Preserving intangible culture for future generations

Night shot of Royal Bath, Shahi Snan, at the Khumbh Mela, India (2015).
Sanjay Jagtap
Night shot of Royal Bath, Shahi Snan, at the Khumbh Mela, India (2015).

Preserving intangible culture for future generations

Culture and Education

The traditional Assyk games of Kazakhstan and Italy’s culinary art of the Neapolitan ‘Pizzaiuolo’ are two of the newest elements inscribed on the United Nations Representative List of intangible contributions to preserve for future generations.

Late last year on Jeju Island in the Republic of Korea, the UN Educational, Scientific and Cultural Organization’s (UNESCO) Intergovernmental Committee for the Safeguarding of the Intangible Cultural Heritage deemed a host of new elements significant in protecting a way of life.

Ranging from songs and stories to activities and practices – each testifies to the diversity of intangible heritage and raise awareness of its importance.

India: Kumbh Mela

Kumbh Mela, the festival of the sacred Pitcher, is a peaceful congregation of pilgrims in which participants take a dip in a sacred river [see photo above]. The congregation includes ascetics, saints, sadhus, aspirants-kalpavasis and visitors. The tradition plays a central spiritual role in the country, encapsulating a diverse range of cultural customs.

Knowledge and skills relating to Kumbh Mela are mainly imparted through the teacher-student relationship, but transmission and safeguarding are also ensured through oral traditions and religious and historical texts.

Kazakhstan: Traditional Assyk Games

 Children choosing a game to play (2015). Photo: Studio “Mergen,” Kazakhstan


Assyk Games are an ancient tradition in Kazakhstan, in which each player has their own set of Assyks, traditionally made out of sheep bone. While most practitioners are children between the ages of 4 and 18, young people and adults also participate.

The game is a good model for positive collaboration, social inclusiveness and a sense of friendship, and is primarily transmitted through observation from older children to younger ones.

Portugal: Craftmanship of Estremoz clay figures

 Creating an Estremoz clay figure (2015). Photo: Municipio de Estremoz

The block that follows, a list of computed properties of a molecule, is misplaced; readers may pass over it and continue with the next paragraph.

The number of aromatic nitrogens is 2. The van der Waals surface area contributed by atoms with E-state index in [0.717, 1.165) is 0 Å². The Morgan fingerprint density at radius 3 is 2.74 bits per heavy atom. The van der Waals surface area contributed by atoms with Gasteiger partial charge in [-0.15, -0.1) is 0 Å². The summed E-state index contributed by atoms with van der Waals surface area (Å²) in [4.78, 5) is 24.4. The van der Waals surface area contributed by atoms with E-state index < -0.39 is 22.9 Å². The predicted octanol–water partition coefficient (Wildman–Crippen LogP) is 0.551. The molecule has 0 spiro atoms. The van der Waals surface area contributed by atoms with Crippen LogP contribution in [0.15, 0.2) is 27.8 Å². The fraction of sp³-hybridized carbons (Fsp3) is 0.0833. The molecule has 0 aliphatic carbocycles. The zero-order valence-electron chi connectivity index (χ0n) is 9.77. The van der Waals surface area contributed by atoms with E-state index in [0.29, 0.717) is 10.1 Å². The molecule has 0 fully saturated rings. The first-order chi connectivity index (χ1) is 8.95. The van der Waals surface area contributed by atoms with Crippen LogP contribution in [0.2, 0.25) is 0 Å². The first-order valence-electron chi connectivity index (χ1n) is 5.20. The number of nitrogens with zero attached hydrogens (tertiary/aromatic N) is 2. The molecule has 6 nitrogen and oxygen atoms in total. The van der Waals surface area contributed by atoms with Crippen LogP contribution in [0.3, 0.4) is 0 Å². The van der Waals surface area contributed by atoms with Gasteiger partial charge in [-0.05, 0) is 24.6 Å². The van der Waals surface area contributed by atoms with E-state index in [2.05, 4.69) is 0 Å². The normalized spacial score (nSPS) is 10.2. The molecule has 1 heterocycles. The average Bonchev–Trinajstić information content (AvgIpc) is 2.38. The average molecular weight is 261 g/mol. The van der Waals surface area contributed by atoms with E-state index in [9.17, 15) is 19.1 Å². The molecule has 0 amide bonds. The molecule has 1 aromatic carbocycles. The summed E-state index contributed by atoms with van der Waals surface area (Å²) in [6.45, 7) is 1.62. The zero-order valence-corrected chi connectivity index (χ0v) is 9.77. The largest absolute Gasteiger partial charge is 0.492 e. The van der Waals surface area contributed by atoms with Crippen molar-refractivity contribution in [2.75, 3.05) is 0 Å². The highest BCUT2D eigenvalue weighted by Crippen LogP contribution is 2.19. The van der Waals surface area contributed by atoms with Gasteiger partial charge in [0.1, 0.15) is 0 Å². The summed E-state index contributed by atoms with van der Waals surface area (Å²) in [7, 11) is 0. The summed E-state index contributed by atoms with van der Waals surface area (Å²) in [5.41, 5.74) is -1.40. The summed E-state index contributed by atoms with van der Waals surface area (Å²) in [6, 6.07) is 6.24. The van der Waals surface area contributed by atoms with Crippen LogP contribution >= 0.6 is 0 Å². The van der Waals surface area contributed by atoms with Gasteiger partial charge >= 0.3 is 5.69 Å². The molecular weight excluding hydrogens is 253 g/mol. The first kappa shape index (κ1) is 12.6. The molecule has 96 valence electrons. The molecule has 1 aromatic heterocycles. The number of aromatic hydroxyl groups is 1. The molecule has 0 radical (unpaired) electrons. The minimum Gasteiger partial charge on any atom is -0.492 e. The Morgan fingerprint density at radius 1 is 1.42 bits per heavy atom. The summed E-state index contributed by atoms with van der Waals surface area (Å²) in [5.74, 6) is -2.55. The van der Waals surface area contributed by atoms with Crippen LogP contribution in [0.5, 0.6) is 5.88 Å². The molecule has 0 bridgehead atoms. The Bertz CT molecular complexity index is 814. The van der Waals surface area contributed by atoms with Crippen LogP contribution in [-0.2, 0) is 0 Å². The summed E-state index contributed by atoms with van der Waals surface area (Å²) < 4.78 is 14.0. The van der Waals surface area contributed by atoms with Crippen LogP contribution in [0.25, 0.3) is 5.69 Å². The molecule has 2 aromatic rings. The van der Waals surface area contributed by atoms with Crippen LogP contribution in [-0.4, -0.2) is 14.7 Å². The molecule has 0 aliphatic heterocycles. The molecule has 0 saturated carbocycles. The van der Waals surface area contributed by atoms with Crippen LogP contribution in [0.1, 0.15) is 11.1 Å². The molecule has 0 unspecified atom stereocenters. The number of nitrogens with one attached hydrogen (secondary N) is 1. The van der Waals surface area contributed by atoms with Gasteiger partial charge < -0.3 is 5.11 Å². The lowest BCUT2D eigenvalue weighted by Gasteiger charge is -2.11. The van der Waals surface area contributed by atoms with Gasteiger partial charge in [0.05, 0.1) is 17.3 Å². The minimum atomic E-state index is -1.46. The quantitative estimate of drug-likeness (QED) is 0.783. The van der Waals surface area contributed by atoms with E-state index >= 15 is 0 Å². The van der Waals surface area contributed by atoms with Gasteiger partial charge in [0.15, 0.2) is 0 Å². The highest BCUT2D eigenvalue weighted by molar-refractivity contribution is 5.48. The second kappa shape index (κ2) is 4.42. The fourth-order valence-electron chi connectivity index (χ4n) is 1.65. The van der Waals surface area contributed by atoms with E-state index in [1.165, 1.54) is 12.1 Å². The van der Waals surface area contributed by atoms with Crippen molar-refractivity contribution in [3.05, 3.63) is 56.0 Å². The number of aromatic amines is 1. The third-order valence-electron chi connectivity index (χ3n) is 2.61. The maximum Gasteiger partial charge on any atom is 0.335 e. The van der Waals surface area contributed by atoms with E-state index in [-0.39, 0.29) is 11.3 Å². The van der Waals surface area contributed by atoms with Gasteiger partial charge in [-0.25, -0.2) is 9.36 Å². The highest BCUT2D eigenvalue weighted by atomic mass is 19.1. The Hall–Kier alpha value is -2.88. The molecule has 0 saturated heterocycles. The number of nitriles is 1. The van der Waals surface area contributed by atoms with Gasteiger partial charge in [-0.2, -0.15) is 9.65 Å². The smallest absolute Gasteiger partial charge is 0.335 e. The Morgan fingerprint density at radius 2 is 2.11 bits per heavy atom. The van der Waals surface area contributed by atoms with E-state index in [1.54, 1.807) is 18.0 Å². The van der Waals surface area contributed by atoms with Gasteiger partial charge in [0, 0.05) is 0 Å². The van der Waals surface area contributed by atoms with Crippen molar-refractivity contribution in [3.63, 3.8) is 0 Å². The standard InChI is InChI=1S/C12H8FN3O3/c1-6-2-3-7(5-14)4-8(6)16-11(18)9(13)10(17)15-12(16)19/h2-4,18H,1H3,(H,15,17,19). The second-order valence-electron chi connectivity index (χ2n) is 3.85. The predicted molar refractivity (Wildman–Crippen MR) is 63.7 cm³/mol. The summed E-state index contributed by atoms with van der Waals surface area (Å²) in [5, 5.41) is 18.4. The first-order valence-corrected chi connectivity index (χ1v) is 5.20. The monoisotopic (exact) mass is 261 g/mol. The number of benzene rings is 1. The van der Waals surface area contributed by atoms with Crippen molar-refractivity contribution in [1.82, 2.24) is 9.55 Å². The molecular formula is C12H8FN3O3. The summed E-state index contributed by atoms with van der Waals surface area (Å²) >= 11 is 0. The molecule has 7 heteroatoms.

The craftmanship of Estremoz clay figures dates back to the 17th century and involves a process lasting several days. The figures are dressed in the regional attires of Alentejo or religious clothing and follow specific themes. Their characteristic aesthetic features make the figures identifiable, and the craft is strongly attached to the region.

Artisans ensure the viability and recognition of their craft through non-formal workshops and instructive initiatives, as well as through local, national and international fairs.

Germany: Organ craftsmanship and music

 Constructing an organ in Germany (2006). Photo: Thomas Ehret


Organ craftsmanship and music have shaped Germany’s musical landscape for centuries – with a diverse number of traditions surrounding the instrument’s construction and playing. The highly specialized knowledge and skills of organ makers are significant markers of group identity and its music constitutes a universal language that fosters interreligious understanding.

Knowledge and skills related to the element are transmitted through a direct teacher-pupil experience as well as in vocational schools, universities, and organ construction workshops.

Greece: Rebetiko

 Young boy learns to play the rebetiko (2016). Photo: Greek Ministry of Culture and Sports


Rebetiko is a musical and cultural expression directly linked to song and dance, which initially spread among urban working-class populations. Rebetiko songs are now a standardized repertoire in social occasions, containing invaluable references to the customs and traditions of a particular way of life.

Rebetiko is transmitted orally, as well as by the media and in music schools, conservatories and universities, and musicians and enthusiasts continue to play a key role in keeping the practice alive.